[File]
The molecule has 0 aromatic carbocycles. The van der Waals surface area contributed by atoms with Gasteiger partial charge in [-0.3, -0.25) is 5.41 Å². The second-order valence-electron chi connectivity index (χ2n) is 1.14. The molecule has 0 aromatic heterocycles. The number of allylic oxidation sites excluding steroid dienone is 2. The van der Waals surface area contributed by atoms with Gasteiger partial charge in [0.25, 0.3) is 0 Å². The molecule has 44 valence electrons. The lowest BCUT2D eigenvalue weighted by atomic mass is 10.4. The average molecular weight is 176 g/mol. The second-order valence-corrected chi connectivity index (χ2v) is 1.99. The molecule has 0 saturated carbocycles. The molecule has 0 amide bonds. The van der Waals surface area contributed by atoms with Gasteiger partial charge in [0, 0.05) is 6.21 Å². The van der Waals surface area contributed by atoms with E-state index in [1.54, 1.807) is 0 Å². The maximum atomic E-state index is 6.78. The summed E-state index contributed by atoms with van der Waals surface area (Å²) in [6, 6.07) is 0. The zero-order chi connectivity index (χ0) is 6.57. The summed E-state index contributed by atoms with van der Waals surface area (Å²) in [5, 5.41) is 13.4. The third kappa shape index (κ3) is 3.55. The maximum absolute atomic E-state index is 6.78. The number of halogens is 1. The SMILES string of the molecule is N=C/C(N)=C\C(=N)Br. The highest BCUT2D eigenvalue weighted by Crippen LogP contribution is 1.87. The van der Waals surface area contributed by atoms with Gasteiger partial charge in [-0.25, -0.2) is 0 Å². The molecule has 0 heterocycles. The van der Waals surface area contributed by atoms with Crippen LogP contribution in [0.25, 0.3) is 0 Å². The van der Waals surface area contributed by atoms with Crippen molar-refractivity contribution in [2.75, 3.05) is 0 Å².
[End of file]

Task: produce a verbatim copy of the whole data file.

The molecule has 0 aromatic carbocycles. The van der Waals surface area contributed by atoms with Gasteiger partial charge in [-0.3, -0.25) is 5.41 Å². The second-order valence-electron chi connectivity index (χ2n) is 1.14. The molecule has 0 aromatic heterocycles. The number of allylic oxidation sites excluding steroid dienone is 2. The van der Waals surface area contributed by atoms with Gasteiger partial charge in [0.25, 0.3) is 0 Å². The molecule has 44 valence electrons. The lowest BCUT2D eigenvalue weighted by atomic mass is 10.4. The average molecular weight is 176 g/mol. The second-order valence-corrected chi connectivity index (χ2v) is 1.99. The molecule has 0 saturated carbocycles. The molecule has 0 amide bonds. The van der Waals surface area contributed by atoms with Gasteiger partial charge in [0, 0.05) is 6.21 Å². The van der Waals surface area contributed by atoms with E-state index in [1.54, 1.807) is 0 Å². The maximum atomic E-state index is 6.78. The summed E-state index contributed by atoms with van der Waals surface area (Å²) in [6, 6.07) is 0. The zero-order chi connectivity index (χ0) is 6.57. The summed E-state index contributed by atoms with van der Waals surface area (Å²) in [5, 5.41) is 13.4. The third kappa shape index (κ3) is 3.55. The maximum absolute atomic E-state index is 6.78. The number of halogens is 1. The SMILES string of the molecule is N=C/C(N)=C\C(=N)Br. The highest BCUT2D eigenvalue weighted by Crippen LogP contribution is 1.87. The van der Waals surface area contributed by atoms with Gasteiger partial charge in [-0.25, -0.2) is 0 Å². The molecule has 0 heterocycles. The van der Waals surface area contributed by atoms with Crippen LogP contribution in [0.25, 0.3) is 0 Å². The van der Waals surface area contributed by atoms with Crippen molar-refractivity contribution in [2.75, 3.05) is 0 Å².